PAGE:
Electric City (4) wins the second race on the turf track on Monday, May 4. Under a proposal released Thursday, the Atlantic City Race Course would receive close to $1 million in capital improvements. Ben Fogletto

Atlantic City Race Course would receive close to $1 million for capital improvements next year under a proposal released Thursday by state lawmakers from a legislative gaming committee.

Under the bill, the race course would collect 90 percent of the Casino Simulcast Fund, a special fund set up in the 1990s when the casinos began carrying simulcast horseracing. The fund was designed to offset the loss of simulcast business at racetracks. Last year, the Atlantic City track received only 7 percent of the fund.

Supporters of ACRC, which operates in Mays Landing, long have argued they were by far the most affected by the competition from casinos. Aside from an annual six-day live meet, most of the track's business has been from simulcasting.

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The windfall for ACRC would upset a current arrangement that gives most of the $1.3 million Casino Simulcast Fund to larger racetracks to the north.

Under the bill, ACRC would be given 90 percent of the fund annually, provided it uses the money in the first year mostly for capital improvements. In the future, the bill says, the money could help pay for additional live race days at the site.

Over the objections of horsemen's groups, ACRC representatives told members of the state Senate Committee on State Government, Wagering, Tourism and Historic Preservation that their track should be the obvious beneficiary of the fund.

"We believe we deserve a slice of the pie. I respectfully submit this is our slice of the pie," Maureen Bugdon, president of ACRC, told the committee, adding that the course was in "financial distress."

The bill's proposal would overturn the current way that money is distributed.

In recent years, ACRC received only a fraction of the money, as little as 4 percent of the fund's balance, which in turn represents a percentage taken from casino simulcast pool earnings.

Last year, ACRC received just 7 percent of the fund balance, Bugdon said, and in 2009 it received 6 percent.

Under the new proposal, it would be the larger tracks that would split a small percentage: the state-run Meadowlands and Monmouth Park and private Freehold Raceway would split the remaining 10 percent equally.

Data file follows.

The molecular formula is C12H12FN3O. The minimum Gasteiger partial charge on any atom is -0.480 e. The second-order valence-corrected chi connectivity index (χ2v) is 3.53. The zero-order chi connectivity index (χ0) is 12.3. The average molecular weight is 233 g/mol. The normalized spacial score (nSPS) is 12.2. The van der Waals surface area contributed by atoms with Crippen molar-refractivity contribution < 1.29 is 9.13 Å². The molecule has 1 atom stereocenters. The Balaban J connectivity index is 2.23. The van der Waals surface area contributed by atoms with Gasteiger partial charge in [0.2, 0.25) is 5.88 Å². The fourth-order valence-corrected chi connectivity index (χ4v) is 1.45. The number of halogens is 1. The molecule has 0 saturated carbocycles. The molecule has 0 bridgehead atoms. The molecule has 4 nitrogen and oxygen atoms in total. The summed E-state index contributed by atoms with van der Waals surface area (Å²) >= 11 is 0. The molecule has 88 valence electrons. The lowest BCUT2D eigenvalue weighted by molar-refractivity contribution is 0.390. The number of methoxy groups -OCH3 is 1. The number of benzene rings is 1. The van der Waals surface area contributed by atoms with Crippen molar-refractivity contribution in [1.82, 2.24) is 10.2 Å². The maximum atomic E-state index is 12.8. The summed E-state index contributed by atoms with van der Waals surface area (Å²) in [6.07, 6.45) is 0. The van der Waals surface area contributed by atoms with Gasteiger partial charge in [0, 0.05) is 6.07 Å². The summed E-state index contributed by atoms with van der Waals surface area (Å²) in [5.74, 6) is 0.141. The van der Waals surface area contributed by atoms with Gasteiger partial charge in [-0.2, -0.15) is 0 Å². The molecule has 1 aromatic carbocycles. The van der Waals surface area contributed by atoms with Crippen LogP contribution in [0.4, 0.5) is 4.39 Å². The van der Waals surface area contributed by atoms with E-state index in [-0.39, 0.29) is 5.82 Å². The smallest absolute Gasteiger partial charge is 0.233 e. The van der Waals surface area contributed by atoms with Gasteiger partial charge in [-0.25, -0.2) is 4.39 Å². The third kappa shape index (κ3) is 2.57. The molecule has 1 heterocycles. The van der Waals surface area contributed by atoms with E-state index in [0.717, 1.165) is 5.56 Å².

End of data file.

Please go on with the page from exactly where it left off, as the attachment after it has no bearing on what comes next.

An amendment also ruled out using any of the money for purse subsidies.

However, the bill faces strong opposition from horsemen's groups, who face a year of changes as the two state-run racetracks transition to private operators and a commitment to become self-sustaining.

Michael Campbell, director of the Thoroughbred Breeders Association, opposed the bill, saying the simulcast money could substitute for $775,000 in state contributions that come from the New Jersey Sports and Exposition Authority and go toward the TBA's efforts to keep horse farms and breeders in the state.

As private operators, including Resorts Casino Hotel co-owner Morris Bailey, prepare to take over Monmouth Park, the NJSEA contribution would disappear.

"The TBA is in danger of losing that contribution," Campbell said. "That's 30 percent of our revenue."

He asked for the TBA to receive the first $775,000 of the Casino Simulcast Fund.

Michael Musto, head of the Thoroughbred Horsemen's Association, also opposed the bill, suggesting instead that the money be used for purse subsidies and to extend the number of racing days on ACRC's schedule.

But Bugdon said the other tracks already had benefit from special funds, including a three-year annual subsidy from casino revenue to winners' purses.

She contrasted Atlantic City Race Course's lack of subsidy to Monmouth Park's "elite meet," funded through various sources to the tune of $1 million in purses per day.

"Please give me $30 million to run Breeders Cup races, purse supplements, or $1 million a day to produce an elite meet," she said, drawing that contrast with other tracks' funding. "I suggest Atlantic City Race Course would look spectacular and do their best to make that happen.

Bugdon said the new award would match "what has been given time and time again in other funding to racetracks, even for one day of racing at another racetrack."

Roy Foster, president of the AFL-CIO Atlantic and Cape May Central Labor Council, also supported the bill, proposed by Sen. Jim Whelan, D-Atlantic, and Sen. Jeff Van Drew, D-Cape May, Cumberland, Atlantic. When casinos started carrying simulcasting, Foster said, "With ACRC being 12 miles down the road, obviously that's the only track that's impacted by this."

"Everybody has a different idea of where this money goes, and that's a problem," Foster added.

Bugdon concluded: "I believe the time has come to stand up for southern New Jersey and the live racing that is so beloved in this area of the state as well."

The committee released the bill by a vote of 4-1. Two senators said they would reserve their right to vote differently on the Senate floor, where the bill now heads.

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